Functional Programming - Use Higher-Order Functions map, filter, or reduce to Solve a Complex Problem

THE TASK Complete the code for the squareList function using any combination of map(), filter(), and reduce(). The function should return a new array containing the squares of only the positive integers.

I dont understand parseInt() role here. Why doesnt my code work when I leave out parseInt? parseInt just converts a string to a number, correct? If every element in the array is a number, then why is parseInt needed here?

const squareList = arr => {
  // Only change code below this line
  return arr
  .filter(num => num > 0 && num % parseInt(num) == 0)
  .map(num => Math.pow(num, 2));

  // Only change code above this line
};

const squaredIntegers = squareList([-3, 4.8, 5, 3, -3.2]);
console.log(squaredIntegers);

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Challenge: Functional Programming - Use Higher-Order Functions map, filter, or reduce to Solve a Complex Problem

Link to the challenge:

My first instinct was that I was going to look up the function parseInt to answer you because I noticed that your array contains decimals. But instead I’m giving you this homework. What does parseInt do with integers vs decimals? You look this up and let me know.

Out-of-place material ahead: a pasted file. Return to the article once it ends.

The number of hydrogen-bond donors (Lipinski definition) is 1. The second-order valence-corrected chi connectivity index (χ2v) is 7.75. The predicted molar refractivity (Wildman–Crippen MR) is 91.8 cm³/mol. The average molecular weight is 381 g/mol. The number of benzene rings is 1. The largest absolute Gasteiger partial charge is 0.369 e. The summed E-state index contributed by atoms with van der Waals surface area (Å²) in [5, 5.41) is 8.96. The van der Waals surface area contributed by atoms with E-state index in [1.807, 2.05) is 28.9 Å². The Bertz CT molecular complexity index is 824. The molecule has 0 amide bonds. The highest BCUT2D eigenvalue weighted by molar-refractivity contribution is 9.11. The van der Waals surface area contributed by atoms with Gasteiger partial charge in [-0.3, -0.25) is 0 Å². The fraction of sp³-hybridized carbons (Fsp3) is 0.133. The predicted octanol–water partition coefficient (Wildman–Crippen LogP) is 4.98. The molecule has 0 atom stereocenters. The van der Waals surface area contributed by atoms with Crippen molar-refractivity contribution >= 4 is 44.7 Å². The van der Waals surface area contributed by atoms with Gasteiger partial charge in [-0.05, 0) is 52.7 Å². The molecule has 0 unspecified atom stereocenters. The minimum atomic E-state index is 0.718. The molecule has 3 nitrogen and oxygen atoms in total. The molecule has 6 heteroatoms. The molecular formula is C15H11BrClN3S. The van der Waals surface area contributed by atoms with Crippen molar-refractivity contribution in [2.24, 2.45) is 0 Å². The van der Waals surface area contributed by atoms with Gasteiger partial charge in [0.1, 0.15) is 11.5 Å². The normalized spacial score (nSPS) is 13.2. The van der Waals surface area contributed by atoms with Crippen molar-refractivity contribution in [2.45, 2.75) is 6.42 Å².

ps. second instinct is to find out how JS treats arrays that have a mix of ints and decimals.

edit: you should be asking what the % does when it has a decimal and the int version of that decimal also (eg. if 3.7 % 3, what is the return? you can write a small program to check)

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That woman is a volunteer and an experienced professional programmer who is offering her free time and expertise to help you. Let’s give her a 10% raise. Let’s see, what is 10% of $0?

I agree with her - you will learn a lot more by looking them up yourself. One of the hardest things to convince learners is the importance of “looking things up” Google is a developer’s best friend. I can’t say that enough times.

Google “mdn parseint” and “mdn js operators”(to get info on %).

One of the things that drives me crazy on here sometimes is the people that don’t want to learn how to do this. Looking things up in the docs is how you learn this stuff.

If you look those and don’t understand how they work in combination, then please ask again, explaining what is not clear.

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